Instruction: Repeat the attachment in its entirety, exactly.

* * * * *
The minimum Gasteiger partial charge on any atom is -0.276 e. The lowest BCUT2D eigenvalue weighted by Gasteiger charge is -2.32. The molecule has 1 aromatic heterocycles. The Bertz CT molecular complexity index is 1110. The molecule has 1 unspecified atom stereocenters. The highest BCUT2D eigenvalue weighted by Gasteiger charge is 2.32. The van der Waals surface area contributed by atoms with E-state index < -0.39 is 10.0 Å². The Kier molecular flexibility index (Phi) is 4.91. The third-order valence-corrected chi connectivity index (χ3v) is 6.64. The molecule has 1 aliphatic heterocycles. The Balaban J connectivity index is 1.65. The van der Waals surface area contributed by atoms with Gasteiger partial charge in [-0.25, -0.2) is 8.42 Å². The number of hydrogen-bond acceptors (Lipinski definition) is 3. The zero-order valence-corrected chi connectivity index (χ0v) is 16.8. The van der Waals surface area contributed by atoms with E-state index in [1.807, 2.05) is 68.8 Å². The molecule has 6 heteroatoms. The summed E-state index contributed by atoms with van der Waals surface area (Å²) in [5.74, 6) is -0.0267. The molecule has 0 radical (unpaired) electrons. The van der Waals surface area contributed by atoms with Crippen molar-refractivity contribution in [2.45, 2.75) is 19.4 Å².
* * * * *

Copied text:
The minimum Gasteiger partial charge on any atom is -0.276 e. The lowest BCUT2D eigenvalue weighted by Gasteiger charge is -2.32. The molecule has 1 aromatic heterocycles. The Bertz CT molecular complexity index is 1110. The molecule has 1 unspecified atom stereocenters. The highest BCUT2D eigenvalue weighted by Gasteiger charge is 2.32. The van der Waals surface area contributed by atoms with E-state index < -0.39 is 10.0 Å². The Kier molecular flexibility index (Phi) is 4.91. The third-order valence-corrected chi connectivity index (χ3v) is 6.64. The molecule has 1 aliphatic heterocycles. The Balaban J connectivity index is 1.65. The van der Waals surface area contributed by atoms with Gasteiger partial charge in [-0.25, -0.2) is 8.42 Å². The number of hydrogen-bond acceptors (Lipinski definition) is 3. The zero-order valence-corrected chi connectivity index (χ0v) is 16.8. The van der Waals surface area contributed by atoms with E-state index in [1.807, 2.05) is 68.8 Å². The molecule has 6 heteroatoms. The summed E-state index contributed by atoms with van der Waals surface area (Å²) in [5.74, 6) is -0.0267. The molecule has 0 radical (unpaired) electrons. The van der Waals surface area contributed by atoms with Crippen molar-refractivity contribution in [2.45, 2.75) is 19.4 Å².